In October 2023, ForrestBrown, in partnership with Centre for Cities, hosted panels at both the Conservative and Labour Party conferences on the theme of “unlocking innovation across the UK.”
The events featured prominent figures from both policy and industry, including George Freeman MP, Minister for Science, Research and Innovation, and Tan Singh Dhesi MP, Shadow Exchequer Secretary to the Treasury. The goal of these discussions was to explore the importance of innovation and to discuss the roles that government, businesses and civic institutions can play in fostering it.
The key themes: driving economic growth and the role of R&D
Whilst the UK has someway to go to be considered a science and technology superpower, the tenor of discussion at both conference events painted an optimistic vision for the future, albeit not one without challenges. R&D tax relief, as the UK’s industrial flagship policy for innovation is set to play an important role. Read more about the other key themes below.
Risk = reward?
One of the overarching themes that emerged was the interplay between innovation and risk. While the discussions were varied and, at times, politically minded, the prevailing sentiment challenged the notion of the UK being risk-averse historically, with all attendees agreeing that innovation was in the national interest. Calls were made for governments to play a more active role in reducing the risks faced by innovators, and fostering an environment conducive to innovation. The need for clarity in tax policies – particularly regarding R&D tax incentives – was a recurrent point of discussion. Moreover, the impact of reduced fees on universities and the redirection of resources from international to underfunded English students was a matter of concern.
Throughout the discussions, a clear emphasis emerged on the importance of government support for innovators and the need to bridge the gap between research and commercialisation. This was exemplified by the successful introduction of Catapult networks.
The role of R&D tax relief in making the UK a science and technology superpower
At both events, whilst discussing the future of innovation and the role of government support, R&D tax relief emerged as a crucial topic. Prominently highlighted was the influence that R&D tax incentives have on businesses’ decision-making. The debate unveiled the challenges faced by businesses engaged in R&D projects, with mention of difficulties attributed to the resourcing of HMRC. There were also questions of whether the rebalancing of R&D tax relief rates have been based on disputed measures of additionality. The need for better data, as well as clarity and continuity in R&D tax policy, was underscored.
Furthermore, the disconnect between direct funding and tax relief was a focal point, prompting reflection on how these mechanisms can be effectively synchronised to stimulate innovation.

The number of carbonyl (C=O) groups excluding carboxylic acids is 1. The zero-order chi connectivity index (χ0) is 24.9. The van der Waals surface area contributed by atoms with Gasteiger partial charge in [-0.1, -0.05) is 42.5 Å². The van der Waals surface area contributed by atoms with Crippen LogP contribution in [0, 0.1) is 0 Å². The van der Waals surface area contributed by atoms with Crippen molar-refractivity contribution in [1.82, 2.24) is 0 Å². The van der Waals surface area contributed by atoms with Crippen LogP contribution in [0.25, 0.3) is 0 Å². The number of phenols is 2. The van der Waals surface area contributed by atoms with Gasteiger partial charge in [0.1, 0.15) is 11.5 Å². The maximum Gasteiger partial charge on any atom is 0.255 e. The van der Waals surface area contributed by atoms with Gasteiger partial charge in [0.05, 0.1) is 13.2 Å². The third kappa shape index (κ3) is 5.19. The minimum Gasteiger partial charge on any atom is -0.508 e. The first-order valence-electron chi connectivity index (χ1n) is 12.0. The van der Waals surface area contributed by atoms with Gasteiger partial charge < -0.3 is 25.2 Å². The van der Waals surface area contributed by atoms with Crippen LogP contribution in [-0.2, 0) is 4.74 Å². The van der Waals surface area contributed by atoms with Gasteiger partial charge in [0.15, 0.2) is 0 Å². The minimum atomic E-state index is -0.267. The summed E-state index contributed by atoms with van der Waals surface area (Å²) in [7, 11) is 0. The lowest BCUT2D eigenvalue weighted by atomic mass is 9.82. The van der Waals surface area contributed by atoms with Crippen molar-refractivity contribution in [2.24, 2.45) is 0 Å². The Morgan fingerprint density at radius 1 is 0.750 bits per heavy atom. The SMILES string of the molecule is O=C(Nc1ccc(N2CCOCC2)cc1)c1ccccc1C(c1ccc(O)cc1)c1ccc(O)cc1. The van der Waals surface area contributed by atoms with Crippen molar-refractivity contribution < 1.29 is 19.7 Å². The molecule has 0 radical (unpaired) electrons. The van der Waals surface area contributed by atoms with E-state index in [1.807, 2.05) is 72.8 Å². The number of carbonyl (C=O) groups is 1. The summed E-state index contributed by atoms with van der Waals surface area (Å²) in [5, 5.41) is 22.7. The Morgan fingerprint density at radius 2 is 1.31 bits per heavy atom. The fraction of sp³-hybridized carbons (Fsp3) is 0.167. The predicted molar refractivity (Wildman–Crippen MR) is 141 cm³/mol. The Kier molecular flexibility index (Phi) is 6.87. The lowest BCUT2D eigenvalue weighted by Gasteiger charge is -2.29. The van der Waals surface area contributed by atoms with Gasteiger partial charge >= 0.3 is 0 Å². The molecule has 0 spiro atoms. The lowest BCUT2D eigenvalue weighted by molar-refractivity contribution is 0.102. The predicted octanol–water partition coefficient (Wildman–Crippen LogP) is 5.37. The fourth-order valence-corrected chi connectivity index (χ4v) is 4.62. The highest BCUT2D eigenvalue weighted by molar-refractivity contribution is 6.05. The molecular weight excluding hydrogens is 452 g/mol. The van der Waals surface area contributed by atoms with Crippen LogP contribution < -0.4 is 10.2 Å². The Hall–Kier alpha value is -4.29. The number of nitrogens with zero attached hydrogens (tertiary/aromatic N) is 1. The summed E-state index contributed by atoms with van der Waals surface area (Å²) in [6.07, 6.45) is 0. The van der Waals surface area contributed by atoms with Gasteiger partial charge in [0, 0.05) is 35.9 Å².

The discussions also touched upon the rising costs of R&D tax credits to HM Treasury and need for a balanced approach that provides return on investment for the taxpayer, whilst rewarding companies of all size who invest in R&D.
Learn more about R&D tax credits here, and its role in the UK’s goal of becoming a tech superpower.
Nurturing innovation and collaboration
At the heart of the discussion was the notion of nurturing innovation and fostering collaboration at various levels. Key points included the role of universities in driving innovation and the challenges they face due to shifting funding dynamics. It was highlighted that universities play a pivotal role in the innovation ecosystem, and their constraints need to be addressed. Additionally, the successful model of the Catapult network, which acts as a bridge between research and commercialisation, was praised, but concerns were raised regarding the UK’s procurement approach, which lacks the risk-bearing mechanisms found in the United States.
Government’s strategic role and regional development
The other major theme of the panels revolved around the strategic role of government in innovation and regional development, and the opportunities open to the UK in the global landscape of scientific and technological innovation.
The need to modernise the economic model and shift the dialogue from spending to investment was highlighted. It was mooted that strengthening interfaces between academic institutions and industries, as well as promoting innovation clusters throughout the country, were central aspects of the government’s role.
Identifying and supporting underrepresented regions, hidden clusters, and potential global players in niche areas of the supply chain were seen as essential for fostering innovation. The importance of international collaboration in technology development and recognising regional strengths and capacities were also emphasised.
The value of R&D tax for economic growth
What these discussions demonstrated more than anything, was that while economic growth remains a key topic across the political spectrum, innovation policy, and in particular, the future development of R&D tax relief, will continue to play a vital role if the UK is to have success in its ambition to become a science and technology superpower – but there is still much work to be done if this is to be achieved.